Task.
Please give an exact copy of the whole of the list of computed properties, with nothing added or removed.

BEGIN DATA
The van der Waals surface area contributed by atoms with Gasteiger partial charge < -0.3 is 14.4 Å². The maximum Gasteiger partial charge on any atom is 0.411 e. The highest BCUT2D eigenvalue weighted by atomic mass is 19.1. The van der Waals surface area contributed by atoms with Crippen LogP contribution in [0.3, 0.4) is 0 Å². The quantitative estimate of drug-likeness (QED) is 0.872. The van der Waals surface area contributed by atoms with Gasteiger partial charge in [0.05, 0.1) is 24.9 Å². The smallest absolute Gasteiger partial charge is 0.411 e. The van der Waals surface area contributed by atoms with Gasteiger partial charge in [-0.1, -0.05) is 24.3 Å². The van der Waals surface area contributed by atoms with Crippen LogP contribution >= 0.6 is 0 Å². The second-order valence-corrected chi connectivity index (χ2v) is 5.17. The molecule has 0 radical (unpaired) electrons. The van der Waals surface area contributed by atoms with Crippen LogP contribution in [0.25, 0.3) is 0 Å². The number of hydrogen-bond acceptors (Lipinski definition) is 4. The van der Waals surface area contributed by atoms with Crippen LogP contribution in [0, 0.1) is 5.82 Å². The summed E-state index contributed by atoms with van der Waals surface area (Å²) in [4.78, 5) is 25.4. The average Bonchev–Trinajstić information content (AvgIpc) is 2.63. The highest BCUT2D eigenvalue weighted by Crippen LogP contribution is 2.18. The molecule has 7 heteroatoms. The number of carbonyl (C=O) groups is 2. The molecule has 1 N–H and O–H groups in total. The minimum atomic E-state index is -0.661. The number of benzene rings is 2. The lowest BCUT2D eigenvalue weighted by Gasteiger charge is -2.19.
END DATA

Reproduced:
The van der Waals surface area contributed by atoms with Gasteiger partial charge < -0.3 is 14.4 Å². The maximum Gasteiger partial charge on any atom is 0.411 e. The highest BCUT2D eigenvalue weighted by atomic mass is 19.1. The van der Waals surface area contributed by atoms with Crippen LogP contribution in [0.3, 0.4) is 0 Å². The quantitative estimate of drug-likeness (QED) is 0.872. The van der Waals surface area contributed by atoms with Gasteiger partial charge in [0.05, 0.1) is 24.9 Å². The smallest absolute Gasteiger partial charge is 0.411 e. The van der Waals surface area contributed by atoms with Gasteiger partial charge in [-0.1, -0.05) is 24.3 Å². The van der Waals surface area contributed by atoms with Crippen LogP contribution >= 0.6 is 0 Å². The second-order valence-corrected chi connectivity index (χ2v) is 5.17. The molecule has 0 radical (unpaired) electrons. The van der Waals surface area contributed by atoms with Crippen LogP contribution in [0.25, 0.3) is 0 Å². The number of hydrogen-bond acceptors (Lipinski definition) is 4. The van der Waals surface area contributed by atoms with Crippen LogP contribution in [0, 0.1) is 5.82 Å². The summed E-state index contributed by atoms with van der Waals surface area (Å²) in [4.78, 5) is 25.4. The average Bonchev–Trinajstić information content (AvgIpc) is 2.63. The highest BCUT2D eigenvalue weighted by Crippen LogP contribution is 2.18. The molecule has 7 heteroatoms. The number of carbonyl (C=O) groups is 2. The molecule has 1 N–H and O–H groups in total. The minimum atomic E-state index is -0.661. The number of benzene rings is 2. The lowest BCUT2D eigenvalue weighted by Gasteiger charge is -2.19.